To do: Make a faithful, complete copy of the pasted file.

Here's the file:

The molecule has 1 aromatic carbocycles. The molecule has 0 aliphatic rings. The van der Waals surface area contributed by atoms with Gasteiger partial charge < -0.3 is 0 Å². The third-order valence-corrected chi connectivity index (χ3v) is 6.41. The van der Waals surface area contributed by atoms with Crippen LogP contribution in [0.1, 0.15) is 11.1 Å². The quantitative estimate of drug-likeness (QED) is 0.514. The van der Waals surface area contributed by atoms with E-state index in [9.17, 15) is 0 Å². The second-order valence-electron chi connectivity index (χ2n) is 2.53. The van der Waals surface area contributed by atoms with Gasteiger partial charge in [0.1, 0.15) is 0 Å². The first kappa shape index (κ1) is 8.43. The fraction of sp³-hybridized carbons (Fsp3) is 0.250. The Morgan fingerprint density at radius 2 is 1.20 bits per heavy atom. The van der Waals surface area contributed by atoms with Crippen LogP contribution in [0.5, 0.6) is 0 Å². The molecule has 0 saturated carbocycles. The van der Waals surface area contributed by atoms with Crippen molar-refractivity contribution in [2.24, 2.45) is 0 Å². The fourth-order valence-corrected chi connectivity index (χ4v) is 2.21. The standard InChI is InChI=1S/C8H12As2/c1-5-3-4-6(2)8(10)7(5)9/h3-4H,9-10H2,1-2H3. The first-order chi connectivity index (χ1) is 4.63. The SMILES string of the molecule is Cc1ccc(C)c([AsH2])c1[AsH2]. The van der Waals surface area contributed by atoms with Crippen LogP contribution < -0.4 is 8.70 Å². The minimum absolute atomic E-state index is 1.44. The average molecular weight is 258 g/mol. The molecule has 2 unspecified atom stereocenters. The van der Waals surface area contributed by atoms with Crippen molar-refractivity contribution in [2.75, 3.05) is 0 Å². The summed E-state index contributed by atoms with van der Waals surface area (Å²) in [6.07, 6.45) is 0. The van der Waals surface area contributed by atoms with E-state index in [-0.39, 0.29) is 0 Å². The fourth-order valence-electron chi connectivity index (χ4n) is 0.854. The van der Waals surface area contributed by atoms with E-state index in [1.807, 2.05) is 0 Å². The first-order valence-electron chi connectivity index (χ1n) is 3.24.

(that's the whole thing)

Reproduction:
The molecule has 1 aromatic carbocycles. The molecule has 0 aliphatic rings. The van der Waals surface area contributed by atoms with Gasteiger partial charge < -0.3 is 0 Å². The third-order valence-corrected chi connectivity index (χ3v) is 6.41. The van der Waals surface area contributed by atoms with Crippen LogP contribution in [0.1, 0.15) is 11.1 Å². The quantitative estimate of drug-likeness (QED) is 0.514. The van der Waals surface area contributed by atoms with E-state index in [9.17, 15) is 0 Å². The second-order valence-electron chi connectivity index (χ2n) is 2.53. The van der Waals surface area contributed by atoms with Gasteiger partial charge in [0.1, 0.15) is 0 Å². The first kappa shape index (κ1) is 8.43. The fraction of sp³-hybridized carbons (Fsp3) is 0.250. The Morgan fingerprint density at radius 2 is 1.20 bits per heavy atom. The van der Waals surface area contributed by atoms with Crippen LogP contribution in [0.5, 0.6) is 0 Å². The molecule has 0 saturated carbocycles. The van der Waals surface area contributed by atoms with Crippen molar-refractivity contribution in [2.24, 2.45) is 0 Å². The fourth-order valence-corrected chi connectivity index (χ4v) is 2.21. The standard InChI is InChI=1S/C8H12As2/c1-5-3-4-6(2)8(10)7(5)9/h3-4H,9-10H2,1-2H3. The first-order chi connectivity index (χ1) is 4.63. The SMILES string of the molecule is Cc1ccc(C)c([AsH2])c1[AsH2]. The van der Waals surface area contributed by atoms with Crippen LogP contribution < -0.4 is 8.70 Å². The minimum absolute atomic E-state index is 1.44. The average molecular weight is 258 g/mol. The molecule has 2 unspecified atom stereocenters. The van der Waals surface area contributed by atoms with Crippen molar-refractivity contribution in [2.75, 3.05) is 0 Å². The summed E-state index contributed by atoms with van der Waals surface area (Å²) in [6.07, 6.45) is 0. The van der Waals surface area contributed by atoms with E-state index in [-0.39, 0.29) is 0 Å². The fourth-order valence-electron chi connectivity index (χ4n) is 0.854. The van der Waals surface area contributed by atoms with E-state index in [1.807, 2.05) is 0 Å². The first-order valence-electron chi connectivity index (χ1n) is 3.24.